Can you imagine that moment? When it was all said and done, each disciple was standing there holding their own basket overflowing with leftovers, for their were exactly 12 baskets left.

It gets crazier though. Jesus did not do this once. He did it twice. Just one chapter later, Matthew tells us of how he fed 4000 people (again only counting the men) the same way.

God’s miraculous provision was made manifest to these men in the most tangible way possible. Nothing could have been a more concrete picture of the fact that God has the power to provide and that he will. Now, a chapter later, they are alone with Christ fretting because they forgot to pack a lunch.

Oh how easily we forget past moments of blessing when we are staring at a new challenge.

This is part of the human condition. It is built into our fallen nature that we would lose sight of the obvious. That we would soon forget the good. How long did it take Israel to forget all the many miracles of deliverance from Egypt and build an idol of gold? How long did it take Elijah to run for his life after seeing God’s miraculous fire come down from heaven and consume that altar? How long did it take the disciples to start worrying about food after they saw Jesus feed a multitude?

Not long at all.

If I am honest, I have been worrying a lot lately. I have no job, no home, and no real direction to life. Now that I am in North Carolina, these things are more apparent than ever. What is more, as I learn about the work that stands in front of me concerning a PhD, I wonder how it is even possible to do it and provide for myself at the same time. In my heart, I, like so many who have stood in this place, begin to doubt God’s providence and provision. I would never say it out loud. I would never say, “I don’t think God can or will fix this.” But am I living my life as though I believe that statement?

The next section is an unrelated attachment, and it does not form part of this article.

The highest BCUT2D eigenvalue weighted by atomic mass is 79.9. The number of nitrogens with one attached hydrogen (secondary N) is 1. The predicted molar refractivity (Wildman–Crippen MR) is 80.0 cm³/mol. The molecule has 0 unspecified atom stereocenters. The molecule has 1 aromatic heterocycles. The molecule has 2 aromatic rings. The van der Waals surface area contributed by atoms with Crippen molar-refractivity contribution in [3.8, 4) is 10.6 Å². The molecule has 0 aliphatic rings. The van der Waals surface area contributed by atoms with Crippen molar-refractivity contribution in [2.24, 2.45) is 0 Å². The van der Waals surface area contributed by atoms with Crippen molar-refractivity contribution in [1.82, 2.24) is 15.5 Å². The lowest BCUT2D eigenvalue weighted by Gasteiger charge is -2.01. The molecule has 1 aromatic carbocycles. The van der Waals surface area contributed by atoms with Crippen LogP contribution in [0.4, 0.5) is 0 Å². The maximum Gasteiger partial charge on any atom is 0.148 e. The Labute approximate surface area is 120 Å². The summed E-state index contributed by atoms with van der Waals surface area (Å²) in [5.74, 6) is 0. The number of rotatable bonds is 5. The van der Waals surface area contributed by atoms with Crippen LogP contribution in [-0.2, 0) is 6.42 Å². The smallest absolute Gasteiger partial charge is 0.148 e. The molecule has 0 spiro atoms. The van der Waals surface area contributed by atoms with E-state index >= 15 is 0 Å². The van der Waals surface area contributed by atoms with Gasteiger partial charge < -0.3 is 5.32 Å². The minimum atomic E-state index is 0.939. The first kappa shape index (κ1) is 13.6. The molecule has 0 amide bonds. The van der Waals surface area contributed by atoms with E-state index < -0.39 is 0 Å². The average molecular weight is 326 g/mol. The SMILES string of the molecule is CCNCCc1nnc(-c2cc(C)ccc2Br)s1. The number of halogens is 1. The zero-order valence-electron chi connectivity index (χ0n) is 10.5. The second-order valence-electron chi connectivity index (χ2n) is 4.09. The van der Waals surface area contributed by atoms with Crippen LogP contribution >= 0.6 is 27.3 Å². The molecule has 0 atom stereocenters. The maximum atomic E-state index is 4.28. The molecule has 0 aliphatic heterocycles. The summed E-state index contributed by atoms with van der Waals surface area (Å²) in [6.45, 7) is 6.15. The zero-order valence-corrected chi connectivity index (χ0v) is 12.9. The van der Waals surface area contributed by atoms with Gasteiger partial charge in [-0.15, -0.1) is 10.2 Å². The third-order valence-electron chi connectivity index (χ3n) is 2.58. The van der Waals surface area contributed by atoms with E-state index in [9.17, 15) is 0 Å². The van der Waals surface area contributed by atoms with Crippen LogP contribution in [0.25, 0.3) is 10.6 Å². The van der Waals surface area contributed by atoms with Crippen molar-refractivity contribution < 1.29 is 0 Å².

Here is the ridiculous part of this. Two years ago, I stepped off a plane in Africa to the most unnerving sense of worry I have ever felt. I was in a place where I did not know anyone, could not speak the language, and had none of the basic amenities I had come to think of as necessities. I knew I would be in this dark place for a long time. Men with machine guns walked me from the runway through the passport lines and sent me out the door of the concrete box they called an airport into the arms of some man I had never met.

Three months ago, I boarded a plane to leave that place. The airport is no longer a concrete box, but a beautiful white building. I walked through lines cutting up with the attendants in their own language. There were no men with guns to see me onto my plane. And as I stood at the door to my plane, I looked back with tear-filled eyes at a place I did not want to leave.

God does the miraculous around us all the time. Often, it is something big. These moments stand as milestones in our life. They are road signs that point to God’s mighty hand. Yet, as soon as God proves his power and love in one moment, we forget it the very next time we are up against something.

It reassures me that those who physically walked with Jesus while he was on earth did the same thing. But we cannot let this passage stop at reassuring us. Heed the words of Christ to his disciples.

Remember those moments.